For instance, I did some measurements in a vulkan-tutorial.com implementation of my own that I modified to discard a significant amount of fragments (see previous figure). This is one of the cases that early-LRZ-late-depth test helps to improve performance.

    When running the modified demo with these patches, I found a performance improvement between 13-16%.

    Acknowledgments

    All this LRZ work was my first big contribution to this open-source reverse engineered driver! I don’t want to finish this post without thanking publicly Rob Clark for the original Freedreno implementation and his reviews of my work, as well as Jonathan Marek and Connor Abbott for their insightful reviews, advice and tips to make it working. Edited: Many thanks to Eric Anholt for his reviews in the last two patch series!

    Happy hacking!

    April 19, 2021 07:40 AM

    April 16, 2021

    Eric Meyer

    Scripted Server Startup for MDN and WPT

    A sizeable chunk of my work at Igalia so far involves editing and updating the Mozilla Developer Network (MDN), and a smaller chunk has me working on the Web Platform Tests (WPT).  In both cases, the content is stored in large public repositories (MDN, WPT) and contributors are encouraged to fork the repositories, clone them locally, and push updates via the fork as PRs (Pull Requests).  And while both repositories roll in localhost web server setups so you can preview your edits locally, each has its own.

    As useful as these are, if you ignore the whole “auto-force a browser page reload every time the file is modified in any way whatsoever” thing that I’ve been trying very hard to keep from discouraging me from saving often, each has to be started in its own way, from within their respective repository directories, and it’s generally a lot more convenient to do so in a separate Terminal window.

    I was getting tired of constantly opening a new Terminal window, cding into the correct place, remembering the exact invocation needed to launch the local server, and on and on, so I decided to make my life slightly easier with a few short scripts and aliases.  Maybe this will be useful to you as well.

    First, I decided to keep things relatively simple.  Instead of writing a small program that would handle all server startups by parsing shell arguments and what have you, I wrote a couple of very similar shell scripts.  Here’s the script for launching MDN’s localhost:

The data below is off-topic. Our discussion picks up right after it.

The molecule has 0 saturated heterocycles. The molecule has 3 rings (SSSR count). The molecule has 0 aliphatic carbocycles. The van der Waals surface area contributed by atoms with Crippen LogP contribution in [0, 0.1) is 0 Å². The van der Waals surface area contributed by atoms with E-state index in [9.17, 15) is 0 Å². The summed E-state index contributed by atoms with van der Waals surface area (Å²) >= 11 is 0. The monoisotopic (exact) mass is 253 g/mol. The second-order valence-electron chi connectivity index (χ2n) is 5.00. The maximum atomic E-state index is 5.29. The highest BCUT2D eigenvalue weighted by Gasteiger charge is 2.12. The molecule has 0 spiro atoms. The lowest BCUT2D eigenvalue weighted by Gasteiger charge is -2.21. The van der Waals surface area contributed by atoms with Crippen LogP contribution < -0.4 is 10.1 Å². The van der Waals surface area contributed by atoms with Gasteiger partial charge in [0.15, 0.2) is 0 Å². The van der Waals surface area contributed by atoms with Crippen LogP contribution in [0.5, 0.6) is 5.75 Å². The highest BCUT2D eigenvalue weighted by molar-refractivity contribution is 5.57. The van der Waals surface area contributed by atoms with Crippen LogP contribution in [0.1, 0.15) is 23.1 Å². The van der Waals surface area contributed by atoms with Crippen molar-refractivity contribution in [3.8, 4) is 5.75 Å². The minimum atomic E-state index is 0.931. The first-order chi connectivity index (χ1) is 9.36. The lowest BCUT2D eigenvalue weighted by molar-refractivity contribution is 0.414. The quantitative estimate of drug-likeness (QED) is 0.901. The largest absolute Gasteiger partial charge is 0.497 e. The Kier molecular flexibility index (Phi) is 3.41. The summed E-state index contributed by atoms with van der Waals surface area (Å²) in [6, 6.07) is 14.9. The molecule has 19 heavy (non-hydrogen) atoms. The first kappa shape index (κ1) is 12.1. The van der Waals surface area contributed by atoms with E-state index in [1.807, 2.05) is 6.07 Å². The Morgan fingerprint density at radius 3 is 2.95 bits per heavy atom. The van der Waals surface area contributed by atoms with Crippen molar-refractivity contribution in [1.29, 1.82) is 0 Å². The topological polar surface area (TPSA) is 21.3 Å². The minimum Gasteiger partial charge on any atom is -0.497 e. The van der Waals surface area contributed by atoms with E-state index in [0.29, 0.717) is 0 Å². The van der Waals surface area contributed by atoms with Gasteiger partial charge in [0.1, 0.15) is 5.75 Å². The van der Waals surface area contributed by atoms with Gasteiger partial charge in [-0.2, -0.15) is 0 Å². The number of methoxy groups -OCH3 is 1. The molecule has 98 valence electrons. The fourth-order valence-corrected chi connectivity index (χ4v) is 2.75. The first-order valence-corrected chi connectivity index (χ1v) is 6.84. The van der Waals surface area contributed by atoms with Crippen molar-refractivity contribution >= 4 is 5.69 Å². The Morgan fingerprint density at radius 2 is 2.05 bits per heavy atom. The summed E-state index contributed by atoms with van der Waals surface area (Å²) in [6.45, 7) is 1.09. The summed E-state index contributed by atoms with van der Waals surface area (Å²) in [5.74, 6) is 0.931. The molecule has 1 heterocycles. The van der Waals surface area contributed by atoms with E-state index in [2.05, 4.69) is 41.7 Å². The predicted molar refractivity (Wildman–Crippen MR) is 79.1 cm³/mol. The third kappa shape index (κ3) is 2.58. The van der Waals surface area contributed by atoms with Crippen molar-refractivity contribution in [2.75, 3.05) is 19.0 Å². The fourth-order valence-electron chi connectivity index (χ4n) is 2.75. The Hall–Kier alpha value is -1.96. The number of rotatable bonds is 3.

#!/bin/bash
    cd ~/repos/mdn/content/
    yarn start
    

    Then I added an alias to ~/.bashrc which employs a technique I swiped from this Stack Overflow answer.

    alias mdn-server="open -a Terminal.app ~/bin/mdn-start.bsh"
    

    Translated into English, that means “open the file ~/bin/mdn-start.bsh using the -application Terminal.app”.

    Thus, when I type mdn-server in any command prompt, a new Terminal window will open and the shell script mdn-start.bsh will be run; the script switches into the needed directory and launches the localhost server using yarn, as per the MDN instructions.  What’s more, when I’m done working on MDN, I can switch to the window running the server, stop the server with ⌃C (control-C), and the Terminal window closes automatically.

    I did something very similar for WPT, except in this case the alias reads:

    alias wpt-server="open -a Terminal.app ~/bin/wpt-serve.bsh"
    

    And the script to which it points reads:

    #!/bin/bash
    cd ~/repos/wpt/
    ./wpt serve
    

    As I mentioned before, I chose to do it this way rather than writing a single alias (say, local-server) that would accept arguments (mdn, wpt, etc.) and fire off scripts accordingly, but that’s also an option and a viable one at that.

    So that’s my little QoL (Quality of Life) upgrade to make working on MDN and WPT a little easier.  I hope it helps you in some way!


    Have something to say to all that? You can add a comment to the post, or email Eric directly.

    by Eric Meyer at April 16, 2021 01:55 PM

    April 13, 2021

    Eleni Maria Stea

    Using EGL and the dma_buf kernel framework to associate two textures with the contents of the same buffer without copy taking place

    It’s been a few weeks I’ve been experimenting with EGL/GLESv2 as part of my work for WebKit (Browsers) team of Igalia. One thing I wanted to familiarize with was using shared DMA buffers to avoid copying textures in graphics programs. I’ve been experimenting with the dma_buf API, which is a generic Linux kernel framework for … Continue reading Using EGL and the dma_buf kernel framework to associate two textures with the contents of the same buffer without copy taking place

    by hikiko at April 13, 2021 01:12 PM

    Enrique Ocaña

    GStreamer WebKit debugging tricks using GDB (1/2)

    I’ve been developing and debugging desktop and mobile applications on embedded devices over the last decade or so. The main part of this period I’ve been focused on the multimedia side of the WebKit ports using GStreamer, an area that is a mix of C (glib, GObject and GStreamer) and C++ (WebKit).